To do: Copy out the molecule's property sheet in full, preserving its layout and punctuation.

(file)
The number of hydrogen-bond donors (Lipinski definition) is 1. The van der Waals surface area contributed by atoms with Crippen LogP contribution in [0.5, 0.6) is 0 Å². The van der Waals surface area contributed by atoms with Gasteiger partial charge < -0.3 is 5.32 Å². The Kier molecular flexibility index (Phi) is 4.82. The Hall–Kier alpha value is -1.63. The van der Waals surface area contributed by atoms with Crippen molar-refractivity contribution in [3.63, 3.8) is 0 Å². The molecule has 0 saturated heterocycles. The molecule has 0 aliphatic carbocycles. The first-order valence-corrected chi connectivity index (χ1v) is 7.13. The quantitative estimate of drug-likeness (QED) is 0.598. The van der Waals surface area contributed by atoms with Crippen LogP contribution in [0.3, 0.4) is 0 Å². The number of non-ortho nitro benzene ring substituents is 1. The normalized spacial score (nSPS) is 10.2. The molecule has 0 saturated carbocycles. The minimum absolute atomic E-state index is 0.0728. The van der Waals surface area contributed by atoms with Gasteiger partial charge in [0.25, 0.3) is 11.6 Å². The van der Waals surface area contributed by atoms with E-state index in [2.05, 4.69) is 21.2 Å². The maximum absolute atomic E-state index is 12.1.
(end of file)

The number of hydrogen-bond donors (Lipinski definition) is 1. The van der Waals surface area contributed by atoms with Crippen LogP contribution in [0.5, 0.6) is 0 Å². The van der Waals surface area contributed by atoms with Gasteiger partial charge < -0.3 is 5.32 Å². The Kier molecular flexibility index (Phi) is 4.82. The Hall–Kier alpha value is -1.63. The van der Waals surface area contributed by atoms with Crippen molar-refractivity contribution in [3.63, 3.8) is 0 Å². The molecule has 0 saturated heterocycles. The molecule has 0 aliphatic carbocycles. The first-order valence-corrected chi connectivity index (χ1v) is 7.13. The quantitative estimate of drug-likeness (QED) is 0.598. The van der Waals surface area contributed by atoms with Crippen LogP contribution in [0.3, 0.4) is 0 Å². The number of non-ortho nitro benzene ring substituents is 1. The normalized spacial score (nSPS) is 10.2. The molecule has 0 saturated carbocycles. The minimum absolute atomic E-state index is 0.0728. The van der Waals surface area contributed by atoms with Gasteiger partial charge in [0.25, 0.3) is 11.6 Å². The van der Waals surface area contributed by atoms with E-state index in [2.05, 4.69) is 21.2 Å². The maximum absolute atomic E-state index is 12.1.